READ ALSO: Cost of living: How does Italy compare to the rest of the world in 2022?

When they returned to Italy from Australia in 2013, they arrived with just a suitcase and AUS $20,000 (around €12,650).

“You can think your life away. We kept thinking we had to prepare, but in the end we just came with a bag. It’s better to just do it,” Lisa said.

Lisa and her family in Piedmont. Photo: Lisa Chiodo

And nothing can equip you for how to settle into such a small community and make connections – theirs has just 16 residents, including their family of four.

“My husband went to the local village bar every morning without fail – he didn’t make friends right away, but he kept buying a coffee, saying hello and once he had made friendships, we then looked at renovation,” Lisa told us.

“Once you know people to talk to, you can find the best supplies and get a better price. If we’d have just come in like a bull out the gate and used a plumber from another town, for instance, and not stuck to all the local customs, we wouldn’t have got very far.

“Having a close friend to introduce us to other tradesmen has been invaluable. He’s been here his whole life and gets one price because he’s local, born and bred.

“You might get a different price – there are no fixed quotes for renovation in Italy and you’ve got to accept that. We wouldn’t get the best price, but we got a better one than we otherwise would have,” she added.

They haven’t used any of Italy’s various building bonuses so far, but they plan to access some this year when they enter the next phase of their project – they plan to build a large terrace ‘under the stars’.


For those looking to buy and renovate in Italy, she advised people to “go with the flow”.

“Never roll your eyes – you can’t expect it to be like your home country. You’re moving through Italian culture and have to accept that,” she said.

But does living in such a tiny, rural place come at another cost?

For Lisa and her family, their lives are more fulfilled than they ever have been and they say they don’t miss out on anything.

“There is always something to do! It is much more peaceful where we live but we can still go to the city if we want to.

“I just love it when I walk out the door and look up at the Alps, especially when it’s covered in wildflowers in the spring – it’s a whole type of different life. In Australia, it was always about going to the shops, but this is a much better environment to bring up the children,” she said.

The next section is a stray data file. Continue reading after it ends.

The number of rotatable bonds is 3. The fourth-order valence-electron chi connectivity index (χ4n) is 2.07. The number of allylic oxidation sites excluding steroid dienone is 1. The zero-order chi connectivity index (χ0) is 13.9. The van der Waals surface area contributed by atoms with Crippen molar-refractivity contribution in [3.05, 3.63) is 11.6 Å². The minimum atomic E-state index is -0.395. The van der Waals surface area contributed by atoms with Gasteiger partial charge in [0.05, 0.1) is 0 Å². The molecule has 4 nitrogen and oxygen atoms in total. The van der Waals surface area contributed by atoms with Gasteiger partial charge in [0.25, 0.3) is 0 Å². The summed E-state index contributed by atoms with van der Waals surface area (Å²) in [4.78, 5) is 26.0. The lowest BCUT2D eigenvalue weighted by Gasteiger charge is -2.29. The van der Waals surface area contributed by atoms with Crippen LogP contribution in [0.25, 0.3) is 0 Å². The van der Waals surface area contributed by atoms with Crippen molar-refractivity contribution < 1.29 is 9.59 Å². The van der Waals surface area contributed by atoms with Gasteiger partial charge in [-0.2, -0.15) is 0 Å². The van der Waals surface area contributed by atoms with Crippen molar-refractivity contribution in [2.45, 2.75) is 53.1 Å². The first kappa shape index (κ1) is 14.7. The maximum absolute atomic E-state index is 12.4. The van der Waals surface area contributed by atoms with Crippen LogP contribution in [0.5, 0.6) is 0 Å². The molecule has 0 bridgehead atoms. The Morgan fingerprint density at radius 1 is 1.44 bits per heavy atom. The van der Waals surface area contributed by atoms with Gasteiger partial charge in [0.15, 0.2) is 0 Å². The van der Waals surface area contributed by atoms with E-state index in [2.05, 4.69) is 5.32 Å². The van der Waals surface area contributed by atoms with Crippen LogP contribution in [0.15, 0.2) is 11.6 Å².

She also noted the good bus links to the next village two kilometres away, which is where their children go to school and that the city of Turin is just an hour away.

You can also, if you like, walk to France as it’s that close to the border.

And even though the entire local population could fit round a large dining table, Lisa told us there are a lot of people passing through thanks to the abundant hiking trails on their doorstep.

“If I hear anyone speaking English, I shout ‘Hello! Would you like to come in for a coffee?’” she added.

Photo: Lisa Chiodo

For them, there are no regrets in their move to Italy and property restoration – and nothing that they feel they miss.

“We don’t have to work full-time to live this life. Every day’s a surprise. Everything is interesting and different – it’s a crazy and beautiful life.”

Lisa runs the Renovating Italy Facebook group, providing tips and advice to people renovating property in Italy. She also runs membership group, the Renovating Italy Club, providing access to experts and insider know-how on Italian property.

See more in The Local’s Italian property section.

Do you have a renovation story to share? We’d love to hear from you – email us here.

Member comments

  1. Caveat emptor. I think one needs to be a bit cautious when buying these old houses. My wife bought a cheap 18th century stone house and renovated it. However, she ended up having to pay an engineering firm to add a steel substructure to meet earthquake safety standards. It was still a good deal in the end, but it probably took more time and effort than most people would want to invest.

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For members


PROPERTY: Should you hire a renovation agency for your Italian home?

If you're renovating a home in Italy, will you need to pay a middleman to cut through the red tape and language barriers? Silvia Marchetti looks at the pros and cons.

PROPERTY: Should you hire a renovation agency for your Italian home?

The idea of snapping up a cheap, crumbling house in a picturesque Italian village may sound appealing – but doing so always comes with tedious paperwork and the hassle of renovation.

For this reason, a growing number of professional agencies have sprung up in Italy to cater to foreign buyers snapping up cheap homes amid the property frenzy.

In many of the Italian towns selling one-euro or cheap homes, there are now ‘restyle experts’ and agencies that offer renovation services handling everything that could become a nightmare: from dealing with the paperwork and fiscal issues to finding a notary for the deed, contracting an architect, surveyor, a building team and the right suppliers for the furniture.